“Even though we use razor blade knives to cut these harder products, sometimes it’s not enough,” Mr. Jacko said. “Everyone wants high yield, low-oil consumption and less scrap, but you have to expect higher amounts of all of that unless you do some kind of pre-treatment.”
P.E.F. treatment can impact that oil absorption and slicing consistency by rupturing the starch cells in these tougher vegetables. This makes them easier to slice and prevents micro-cracking.
“The perfectly smooth surface of a P.E.F.-treated slice with smaller intact cells inhibits excessive oil uptake while maintaining crispness,” Mr. Jansse said. “This allows for the production of natural, low-fat snacks as well as delivering the texture consumers desire.”
Sheeted dough for snacks
Baked chips, whether made from conventional white potatoes or another vegetable, are typically sheeted rather than sliced from the raw vegetable. While the process is similar to crackers, in some ways it’s simpler, and in other ways it has its own challenges. That’s because vegetable chip doughs are sheeted much thinner than cracker dough.
The reduction to 0.7 or 0.9 mm is going to be more intense than the reduction to 1.2 or 1.5 mm that most wheat-based cracker doughs go through, said Ken Zvoncheck, director of process technology, Reading Bakery Systems (RBS). If a vegetable dough contains gluten, it could be damaged in the reduction process of this very thin sheet, he said. If it doesn’t contain gluten, the dough doesn’t get away scot-free. In that case, it can be stickier.
“Additionally, this type of dough may also have a high oil content that could leech out as it goes through these reductions,” Mr. Zvoncheck said.
Most cracker sheeting technology starts with a four-roll sheeter with a pressure pocket between the rolls where the dough can get overworked. RBS uses a two-roll sheeter on its multi-crisp system. The dough only has to navigate through one primary reduction and a secondary reduction station to achieve its final thickness.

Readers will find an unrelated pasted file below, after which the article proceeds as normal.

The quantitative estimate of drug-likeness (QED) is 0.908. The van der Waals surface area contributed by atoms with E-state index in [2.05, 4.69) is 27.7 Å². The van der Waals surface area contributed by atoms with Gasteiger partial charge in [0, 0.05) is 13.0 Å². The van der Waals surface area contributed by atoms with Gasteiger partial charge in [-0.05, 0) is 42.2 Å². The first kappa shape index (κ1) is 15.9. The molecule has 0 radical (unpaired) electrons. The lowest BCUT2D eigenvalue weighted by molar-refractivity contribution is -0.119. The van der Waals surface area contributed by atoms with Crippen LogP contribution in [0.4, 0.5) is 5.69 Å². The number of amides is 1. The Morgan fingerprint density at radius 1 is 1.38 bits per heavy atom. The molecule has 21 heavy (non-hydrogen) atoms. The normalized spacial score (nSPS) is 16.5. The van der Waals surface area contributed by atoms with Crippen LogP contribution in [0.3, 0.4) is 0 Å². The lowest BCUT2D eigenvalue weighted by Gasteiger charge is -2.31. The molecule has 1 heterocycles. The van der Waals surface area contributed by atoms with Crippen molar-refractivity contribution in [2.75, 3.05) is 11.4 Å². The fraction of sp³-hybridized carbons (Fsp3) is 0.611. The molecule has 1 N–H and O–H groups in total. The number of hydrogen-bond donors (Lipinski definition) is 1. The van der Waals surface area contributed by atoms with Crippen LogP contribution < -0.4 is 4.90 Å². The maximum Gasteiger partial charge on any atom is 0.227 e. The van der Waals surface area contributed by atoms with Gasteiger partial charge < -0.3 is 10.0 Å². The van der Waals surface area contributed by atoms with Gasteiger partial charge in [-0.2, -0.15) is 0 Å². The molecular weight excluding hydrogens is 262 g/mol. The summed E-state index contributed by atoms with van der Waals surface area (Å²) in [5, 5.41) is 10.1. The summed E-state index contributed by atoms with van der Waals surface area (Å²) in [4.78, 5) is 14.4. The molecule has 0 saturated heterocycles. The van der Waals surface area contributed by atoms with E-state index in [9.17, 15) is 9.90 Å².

To help these doughs sheet more effectively, RBS also gave operators the ability to independently control the rollers. In a traditional cracker set-up, one motor controls both the top and bottom rolls. The bottom one was usually driven about 5% faster than the top roll in these cases.
“The dough always sticks to the fastest roll,” Mr. Zvoncheck explained. “We want the dough to stick to the bottom roll, so we make the bottom roll slightly faster.”
While this works well for wheat-based cracker doughs, vegetable and high-protein chips can be fickler.
Independently driven rollers give operators the flexibility to adjust to the product’s needs.
“A dough running today may have a 5% differential that works perfectly, but for another type of dough a 5% differential won’t work at all,” Mr. Zvoncheck said. “Just by changing that differential speed to maybe 10% or 15% you can find the sweet spot where that dough will sheet perfectly. I call it the miracle of differentials because just changing this differential speed by a few percentages, the dough goes from not sheeting at all to sheeting perfectly.”
These differentials and the flexibility of independently driven rolls speaks to a greater need in vegetable and high-protein chip processing — the need for control. From the formulation to the mixer to the sheeter, operators need to exert precise control over the ingredients and the process to get the desired finished product.
If the dough is under- or over-mixed, it can change the texture. If the dough temperature varies just a few degrees, problems can arise at the sheeter.
“Even small changes in the amount of water in some of these doughs can make it either sheetable or non-sheetable, so they have very strict tolerances overall versus standard wheat-based doughs,” he said.